Sunday, November 12, 2006

Call girl by Jeannette Angell and how she spoke to me

I mentioned before that there are very few books on Callgirls, escorts that have made an impression on me, but this one really spoke to me.

I want to share some of the things that made an impression on me.

Jeanette mentions in Chapter three that she was not willing to give up her real career, however an arrest would have done that in a heartbeat.

Fortunately Jeanette worked for an agency, and made it clear to the owner of the agency that she only wanted to see regulars, in the hope that she would not bump into people from her other life.

I can identify with this, in that I have other commitments, and do not relish the thought of bumping into a colleague from my other life.

In Chapter three Jeannette recalls a conversation that she had with her agency owner, after a negative incident, and remembers that the agency did not warn her about what she was going into. She acknowledges that she would not have taken the booking if she had known, but she feels she still should have been told.Jeannette recognises how all the compassion and understanding that followed was calculated.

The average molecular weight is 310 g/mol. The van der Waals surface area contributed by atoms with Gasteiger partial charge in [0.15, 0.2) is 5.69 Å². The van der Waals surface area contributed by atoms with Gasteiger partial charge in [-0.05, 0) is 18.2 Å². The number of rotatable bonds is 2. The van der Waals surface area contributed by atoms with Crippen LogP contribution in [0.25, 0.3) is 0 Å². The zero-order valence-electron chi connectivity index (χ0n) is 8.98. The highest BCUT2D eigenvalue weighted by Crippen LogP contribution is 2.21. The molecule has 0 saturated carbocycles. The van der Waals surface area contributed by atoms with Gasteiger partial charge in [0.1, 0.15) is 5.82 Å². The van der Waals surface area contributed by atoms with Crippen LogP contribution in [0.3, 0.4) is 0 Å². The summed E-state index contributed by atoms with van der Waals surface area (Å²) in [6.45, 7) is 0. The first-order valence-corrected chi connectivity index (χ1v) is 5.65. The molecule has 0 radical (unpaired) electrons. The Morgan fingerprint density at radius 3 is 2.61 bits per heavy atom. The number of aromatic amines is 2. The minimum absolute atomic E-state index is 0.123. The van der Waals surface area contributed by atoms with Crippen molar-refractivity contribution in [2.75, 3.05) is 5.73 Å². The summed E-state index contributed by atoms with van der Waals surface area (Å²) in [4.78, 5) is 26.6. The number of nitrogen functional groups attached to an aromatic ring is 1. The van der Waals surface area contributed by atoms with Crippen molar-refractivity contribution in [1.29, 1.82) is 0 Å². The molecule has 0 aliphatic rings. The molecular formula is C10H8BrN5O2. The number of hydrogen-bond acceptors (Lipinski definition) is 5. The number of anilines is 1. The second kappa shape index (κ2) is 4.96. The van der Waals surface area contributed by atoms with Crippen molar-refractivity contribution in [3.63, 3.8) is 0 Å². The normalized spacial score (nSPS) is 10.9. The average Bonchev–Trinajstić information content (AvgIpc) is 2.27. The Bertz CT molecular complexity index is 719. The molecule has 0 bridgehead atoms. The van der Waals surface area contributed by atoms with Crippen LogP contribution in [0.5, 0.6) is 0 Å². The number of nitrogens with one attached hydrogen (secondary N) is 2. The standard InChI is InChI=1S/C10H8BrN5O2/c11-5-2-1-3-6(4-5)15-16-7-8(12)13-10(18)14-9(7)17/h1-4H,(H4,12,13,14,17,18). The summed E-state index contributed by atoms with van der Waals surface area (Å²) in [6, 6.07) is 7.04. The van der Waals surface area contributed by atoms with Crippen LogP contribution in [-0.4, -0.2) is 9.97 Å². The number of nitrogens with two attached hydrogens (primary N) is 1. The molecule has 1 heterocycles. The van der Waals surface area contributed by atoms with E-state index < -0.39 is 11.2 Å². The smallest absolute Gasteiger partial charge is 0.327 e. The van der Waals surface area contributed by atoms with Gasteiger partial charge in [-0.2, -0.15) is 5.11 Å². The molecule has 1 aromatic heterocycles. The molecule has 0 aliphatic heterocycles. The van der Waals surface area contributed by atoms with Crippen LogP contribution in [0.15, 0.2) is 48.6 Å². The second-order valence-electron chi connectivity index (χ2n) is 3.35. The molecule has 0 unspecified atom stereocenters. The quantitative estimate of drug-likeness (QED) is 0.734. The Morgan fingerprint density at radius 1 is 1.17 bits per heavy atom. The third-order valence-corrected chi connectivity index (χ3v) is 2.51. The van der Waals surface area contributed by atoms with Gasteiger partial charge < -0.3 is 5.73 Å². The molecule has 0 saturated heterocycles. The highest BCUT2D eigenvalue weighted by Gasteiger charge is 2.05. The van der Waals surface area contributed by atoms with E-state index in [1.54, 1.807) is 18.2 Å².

Agency owners have to protect their girls. I feel strongly about this. This is what part of the fee is for. I have had little experience of agencies, but hear stories from friends, and some stuff, is similar to what Jeanette raises.

In Chapter four Jeanette talks about her experiences with a client with challenging behaviour. She acknowledges that there was only so much she could take, despite being paid 1000 dollars for the booking. She raises the dilemma for her being, not so much having sex for money. The difficulty was not being able to tell racist,sexist, self-absorbed assholes like this client what you really think of them.

I agree with Jeanette.You never know who you will meet in this job. There is only so much you can pick up in a phone conversation, and email. There are certain subjects that I avoid with clients, because I know that I feel too strongly about them. I feel so strongly about some things, that if a client let me know ahead of time, that they held certain views, then I would not meet them.

In Chapter six Jeanette mentions that a sure thing is not a sure thing until the money is in your pocket, and you are on your way out the door. Jeanette feels that regulars have the advantage of being a known factor in a swirling sea of unknowns.